There was a good turnout for today’s meeting, with the demonstration by Paul Hannaby. As soon as everything had been set up, Paul began his demonstration, making two bowls. After the first bowl and a quick break for tea he resumed the demo, continuing until it was time to clear everything away.
Spalted Beech Bowl – After a short introduction, Paul mounted a spalted beech blank onto a screw chuck and trued up the face before forming a tenon using a spindle gouge with fingernail grind.
He shaped the outside with a bowl gouge, refining the shape where necessary with a fine shear cut using the wing of the fingernail grind. A slicing bevel-supported cut gives a better surface finish but he finds that is not quite so controllable in shaping the curve. He also demonstrated the use of a scraper in place of the wing of the gouge.
Paul explained that a parabola makes a nice bowl shape, and this can be illustrated by holding a piece of chain at both ends, allowing the chain to fall into a parabola shape. By varying the distance between the ends of the chain, the height and curve of the parabola can be changed until a pleasing shape presents itself as the best option.
Once happy with the shape, it was chuck mounted on the tenon and the tailstock removed to allow room for sweeping the bowl gouge smoothly throughout the full arc whilst hollowing. This allows the gouge to remain supported by the bevel all the way to the centre of the bowl, making sure no pimple is left at the centre.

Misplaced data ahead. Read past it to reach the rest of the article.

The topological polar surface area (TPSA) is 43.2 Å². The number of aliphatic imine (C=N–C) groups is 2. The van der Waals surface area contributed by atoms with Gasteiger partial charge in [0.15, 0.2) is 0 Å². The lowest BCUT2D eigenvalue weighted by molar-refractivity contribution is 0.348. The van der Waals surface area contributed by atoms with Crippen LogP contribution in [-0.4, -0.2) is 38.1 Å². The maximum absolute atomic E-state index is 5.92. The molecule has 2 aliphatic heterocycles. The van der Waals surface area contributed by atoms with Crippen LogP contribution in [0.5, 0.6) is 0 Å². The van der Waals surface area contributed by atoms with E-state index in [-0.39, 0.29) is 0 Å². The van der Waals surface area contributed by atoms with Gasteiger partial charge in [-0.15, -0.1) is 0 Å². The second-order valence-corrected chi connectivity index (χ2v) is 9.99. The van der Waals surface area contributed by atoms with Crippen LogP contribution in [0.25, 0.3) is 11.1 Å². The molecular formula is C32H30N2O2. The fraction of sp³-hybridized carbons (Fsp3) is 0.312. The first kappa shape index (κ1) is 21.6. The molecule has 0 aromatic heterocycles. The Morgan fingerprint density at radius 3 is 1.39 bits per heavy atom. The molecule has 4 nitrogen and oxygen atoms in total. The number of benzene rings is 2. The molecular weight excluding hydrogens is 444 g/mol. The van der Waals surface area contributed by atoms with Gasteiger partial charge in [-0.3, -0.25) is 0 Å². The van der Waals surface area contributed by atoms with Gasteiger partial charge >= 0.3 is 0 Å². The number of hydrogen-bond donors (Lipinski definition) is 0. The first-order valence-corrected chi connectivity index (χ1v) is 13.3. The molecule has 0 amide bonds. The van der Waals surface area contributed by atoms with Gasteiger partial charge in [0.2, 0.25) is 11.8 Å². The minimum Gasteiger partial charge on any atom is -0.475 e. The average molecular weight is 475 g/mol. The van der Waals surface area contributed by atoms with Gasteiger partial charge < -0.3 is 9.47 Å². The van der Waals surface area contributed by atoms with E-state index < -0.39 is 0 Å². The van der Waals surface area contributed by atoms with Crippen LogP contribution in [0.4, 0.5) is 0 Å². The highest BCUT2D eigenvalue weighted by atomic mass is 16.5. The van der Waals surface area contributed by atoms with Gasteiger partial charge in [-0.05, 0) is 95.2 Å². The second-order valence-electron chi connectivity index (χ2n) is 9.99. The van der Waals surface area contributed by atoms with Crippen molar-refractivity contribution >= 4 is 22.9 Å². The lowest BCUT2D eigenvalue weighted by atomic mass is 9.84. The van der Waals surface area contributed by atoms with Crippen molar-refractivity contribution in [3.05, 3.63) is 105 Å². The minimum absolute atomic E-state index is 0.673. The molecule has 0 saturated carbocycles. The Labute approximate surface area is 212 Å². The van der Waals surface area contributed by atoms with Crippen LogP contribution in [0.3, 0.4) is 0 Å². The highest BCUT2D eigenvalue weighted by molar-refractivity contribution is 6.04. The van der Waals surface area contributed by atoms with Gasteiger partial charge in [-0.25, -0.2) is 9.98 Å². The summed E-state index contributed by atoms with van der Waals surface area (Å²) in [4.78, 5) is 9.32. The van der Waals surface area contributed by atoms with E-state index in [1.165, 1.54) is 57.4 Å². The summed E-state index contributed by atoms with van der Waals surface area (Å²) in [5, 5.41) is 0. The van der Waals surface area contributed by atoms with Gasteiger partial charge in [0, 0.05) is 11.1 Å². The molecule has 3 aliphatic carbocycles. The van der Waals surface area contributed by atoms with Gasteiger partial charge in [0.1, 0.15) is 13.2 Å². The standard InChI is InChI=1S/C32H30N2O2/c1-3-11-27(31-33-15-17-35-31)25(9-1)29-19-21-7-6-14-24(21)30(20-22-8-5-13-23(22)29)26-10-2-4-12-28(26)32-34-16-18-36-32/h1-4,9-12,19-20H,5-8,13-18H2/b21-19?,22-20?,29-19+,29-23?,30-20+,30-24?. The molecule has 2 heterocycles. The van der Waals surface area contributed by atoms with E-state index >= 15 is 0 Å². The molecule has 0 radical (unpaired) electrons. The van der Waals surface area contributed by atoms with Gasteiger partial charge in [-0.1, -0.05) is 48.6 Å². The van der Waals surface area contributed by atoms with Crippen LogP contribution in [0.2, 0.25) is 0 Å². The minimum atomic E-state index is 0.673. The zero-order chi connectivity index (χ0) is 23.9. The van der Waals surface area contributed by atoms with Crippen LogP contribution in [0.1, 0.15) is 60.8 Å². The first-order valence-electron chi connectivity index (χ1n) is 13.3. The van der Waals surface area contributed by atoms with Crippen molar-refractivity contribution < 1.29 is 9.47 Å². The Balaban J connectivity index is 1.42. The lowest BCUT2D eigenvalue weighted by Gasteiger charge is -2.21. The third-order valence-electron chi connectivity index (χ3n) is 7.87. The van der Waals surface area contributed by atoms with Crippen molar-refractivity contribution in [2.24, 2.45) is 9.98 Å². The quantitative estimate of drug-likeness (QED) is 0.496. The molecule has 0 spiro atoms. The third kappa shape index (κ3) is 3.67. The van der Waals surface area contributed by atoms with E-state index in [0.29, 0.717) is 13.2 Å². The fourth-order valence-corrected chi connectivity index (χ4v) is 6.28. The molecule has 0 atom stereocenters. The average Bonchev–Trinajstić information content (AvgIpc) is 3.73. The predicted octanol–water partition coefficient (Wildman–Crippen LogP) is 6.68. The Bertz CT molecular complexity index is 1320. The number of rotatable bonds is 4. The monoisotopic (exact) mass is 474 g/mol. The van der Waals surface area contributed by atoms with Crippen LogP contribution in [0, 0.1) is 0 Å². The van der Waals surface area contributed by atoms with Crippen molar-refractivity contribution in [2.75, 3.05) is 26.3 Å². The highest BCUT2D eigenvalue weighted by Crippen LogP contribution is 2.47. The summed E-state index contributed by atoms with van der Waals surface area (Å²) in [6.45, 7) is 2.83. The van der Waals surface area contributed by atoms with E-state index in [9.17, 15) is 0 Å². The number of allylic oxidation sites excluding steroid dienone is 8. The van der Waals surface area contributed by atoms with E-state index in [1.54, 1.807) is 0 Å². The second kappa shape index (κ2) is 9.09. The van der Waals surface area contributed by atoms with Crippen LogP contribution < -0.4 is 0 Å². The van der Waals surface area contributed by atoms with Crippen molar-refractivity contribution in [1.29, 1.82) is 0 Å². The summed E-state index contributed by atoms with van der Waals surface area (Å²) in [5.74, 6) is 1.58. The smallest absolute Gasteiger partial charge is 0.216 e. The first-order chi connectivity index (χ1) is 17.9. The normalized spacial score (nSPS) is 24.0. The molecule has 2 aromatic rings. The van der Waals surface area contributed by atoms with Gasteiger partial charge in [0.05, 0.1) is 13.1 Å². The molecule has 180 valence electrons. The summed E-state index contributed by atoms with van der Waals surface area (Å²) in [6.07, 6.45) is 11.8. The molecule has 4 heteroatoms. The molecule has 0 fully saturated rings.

He started hollowing a few cm from the middle, working towards the centre. Taking care to start the cut positively in order to avoid the tool skipping, the tool handle was held well away and down, so that there was bevel support as it entered the cut, raising the handle as he pulled it towards him to finish at the centre.
Paul explained that it is important to stand in a suitable position to swing the gouge smoothly all the way through the curve – and to be aware that the range of movement increases as the hollowing progresses.
Once the basic shape was achieved it was refined: mainly by taking more out of the centre to deepen the bowl and maintain a regular wall thickness.
As the bowl became deeper, the 3/8” bowl gouge began chattering on the bottom – a sign that the bevel angle of just under 50 degrees was not suitable for the width/depth ratio of the bowl. He switched to a similar gouge, but with a bevel angle of just under 60 degrees allowing better bevel support. There was less chatter but the start position entailed reaching over the lathe still further.
At this point, Paul would normally have sanded inside the bowl but, as tea break was called, didn’t do so. Also to save time on this occasion he didn’t, as he would normally do, reverse the chuck onto a padded mandrel approximately matching the internal curve of the bowl, hold it in place with the tailstock, finish the foot, and sand the outside.
For a simple bowl like this, he would treat it with a foodsafe mineral oil, to be re-applied periodically by the bowl’s owner.
Natural Edged Maple Bowl – The blank for this bowl (thought to be maple) showed a number of small cracks, hopefully to be removed in the process. As usual with NE bowls, care is advisable in mounting the blank so that the bowl will be of regular thickness and even “wing” heights.